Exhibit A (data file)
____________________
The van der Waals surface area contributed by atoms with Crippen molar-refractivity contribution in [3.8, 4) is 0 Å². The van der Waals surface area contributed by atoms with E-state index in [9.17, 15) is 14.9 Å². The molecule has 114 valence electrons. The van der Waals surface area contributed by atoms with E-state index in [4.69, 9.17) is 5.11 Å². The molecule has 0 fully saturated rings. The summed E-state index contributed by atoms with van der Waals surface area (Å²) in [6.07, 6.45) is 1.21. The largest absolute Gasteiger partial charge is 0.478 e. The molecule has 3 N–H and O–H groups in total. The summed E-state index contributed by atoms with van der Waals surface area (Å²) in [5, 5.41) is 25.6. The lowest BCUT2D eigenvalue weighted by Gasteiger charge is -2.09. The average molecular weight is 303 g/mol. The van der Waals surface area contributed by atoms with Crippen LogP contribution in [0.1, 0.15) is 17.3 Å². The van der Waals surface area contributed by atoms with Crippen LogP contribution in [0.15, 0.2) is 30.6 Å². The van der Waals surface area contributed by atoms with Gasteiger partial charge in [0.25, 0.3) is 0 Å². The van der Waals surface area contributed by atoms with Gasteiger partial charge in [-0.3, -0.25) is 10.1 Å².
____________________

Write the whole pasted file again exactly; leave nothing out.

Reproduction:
The van der Waals surface area contributed by atoms with Crippen molar-refractivity contribution in [3.8, 4) is 0 Å². The van der Waals surface area contributed by atoms with E-state index in [9.17, 15) is 14.9 Å². The molecule has 114 valence electrons. The van der Waals surface area contributed by atoms with E-state index in [4.69, 9.17) is 5.11 Å². The molecule has 0 fully saturated rings. The summed E-state index contributed by atoms with van der Waals surface area (Å²) in [6.07, 6.45) is 1.21. The largest absolute Gasteiger partial charge is 0.478 e. The molecule has 3 N–H and O–H groups in total. The summed E-state index contributed by atoms with van der Waals surface area (Å²) in [5, 5.41) is 25.6. The lowest BCUT2D eigenvalue weighted by Gasteiger charge is -2.09. The average molecular weight is 303 g/mol. The van der Waals surface area contributed by atoms with Crippen LogP contribution in [0.1, 0.15) is 17.3 Å². The van der Waals surface area contributed by atoms with Crippen LogP contribution in [0.15, 0.2) is 30.6 Å². The van der Waals surface area contributed by atoms with Gasteiger partial charge in [0.25, 0.3) is 0 Å². The van der Waals surface area contributed by atoms with Gasteiger partial charge in [-0.3, -0.25) is 10.1 Å².